Dental Insurance Part Two
In our last blog, we talked about dental insurance as it relates to your oral health needs, the yearly costs, and plan details for various policies.
What is covered?
While dental insurance can pay for part of your dental care, it’s scope is limited. It may cover a portion (or all) of your regular visits, as well as a share of other necessary care, such as fillings or crowns. Most insurance companies don’t fully cover the cost of these procedures, so you can expect to have to pay deductibles/copays as well as the portion of what the dental insurance doesn’t cover. There may also be a waiting period after you join the plan before some services are included, or the benefit limit may be more depending on how long you’ve had it, typically three years.
Many plans are tiered, meaning they’ll pay a large portion of preventative care, a medium portion of basic or restorative care, and a small portion of major care. Some procedures aren’t covered at all. Some have a yearly maximum, meaning you are 100% responsible for the cost after a certain amount. The maximum may be a very low number, for example, if you’re in a ‘prevention’ plan. Know the ceiling.
There are usually several types of packages offered under the insurance plan. For example, a Dental Health Maintenance Organization (DHMO) provides a list of dentists which you can choose and covers quite a range of services, but premiums may be higher. A Preferred Provider Organization (PPO) some may pay a portion of dental fees when you use dentists in their network, but you’ll pay a higher cost if the dentist isn’t on their preferred list. A discount, or referral plan, doesn’t pay anything but has participating dentists who give you a discount on dental care. A discount plan might be a good option for someone who needs quite a bit of dental care. Some packages may require proof that you’ve had dental insurance in the past.
As with any legally binding contract, we recommend that you read the plan’s details carefully and understand what is and isn’t covered before you choose the plan. It won’t help you if the policy doesn’t include what you expected and you end up paying a considerable out-of-pocket expense.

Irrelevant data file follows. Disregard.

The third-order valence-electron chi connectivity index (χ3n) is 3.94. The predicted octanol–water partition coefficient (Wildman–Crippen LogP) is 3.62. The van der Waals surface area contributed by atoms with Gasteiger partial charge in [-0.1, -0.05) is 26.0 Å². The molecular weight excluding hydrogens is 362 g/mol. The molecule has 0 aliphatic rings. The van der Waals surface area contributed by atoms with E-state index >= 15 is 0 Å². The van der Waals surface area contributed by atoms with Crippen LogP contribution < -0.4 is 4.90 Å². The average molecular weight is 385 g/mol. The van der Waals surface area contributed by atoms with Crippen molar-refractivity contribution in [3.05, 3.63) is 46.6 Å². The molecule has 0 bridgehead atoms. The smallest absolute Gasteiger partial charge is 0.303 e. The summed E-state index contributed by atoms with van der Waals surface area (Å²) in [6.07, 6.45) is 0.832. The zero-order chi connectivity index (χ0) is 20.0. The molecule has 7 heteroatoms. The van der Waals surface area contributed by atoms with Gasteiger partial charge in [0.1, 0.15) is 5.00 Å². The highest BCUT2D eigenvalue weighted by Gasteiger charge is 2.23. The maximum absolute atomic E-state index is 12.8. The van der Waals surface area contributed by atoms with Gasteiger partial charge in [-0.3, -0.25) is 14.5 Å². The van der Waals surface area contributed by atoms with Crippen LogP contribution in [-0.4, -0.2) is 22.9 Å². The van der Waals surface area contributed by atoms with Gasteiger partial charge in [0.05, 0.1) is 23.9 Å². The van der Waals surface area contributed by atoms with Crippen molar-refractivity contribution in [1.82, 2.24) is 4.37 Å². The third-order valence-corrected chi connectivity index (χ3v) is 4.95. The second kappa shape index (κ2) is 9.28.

Some treatments require authorization by the insurance company for them to pay for a claim. Pre-authorization shouldn’t be confused with a pre-estimate, which is what an insurance company estimates your cost will be IF they pay the claim. If there is a question about treatment payment, talk to your insurance company and get pre-authorization. Don’t be afraid to dispute a rejected claim if you feel it should be covered.
What isn’t covered is often up to the policy you have, and sometimes the claims adjuster. Have you ever wondered why medical offices require such a big office staff? Many of these individuals work there to deal with insurance adjusters, and working at getting insurance claims paid so the patient won’t have more out-of-pocket costs.
Like any good business, the insurance business is designed to make their product look as attractive as possible to the consumer and tell you more about what they cover than what they don’t. As an informed consumer, your job is to look as closely as possible to the policy before you buy--so don’t be afraid to kick a few tires, so to speak, and ask those questions. You’re much better off knowing what a plan covers when you buy it, rather than having to ask your dentist or insurance representative later.
If you need a gentle, caring dental team, please call our office at (623) 362-2550. We’ll give you the very best dental care we can!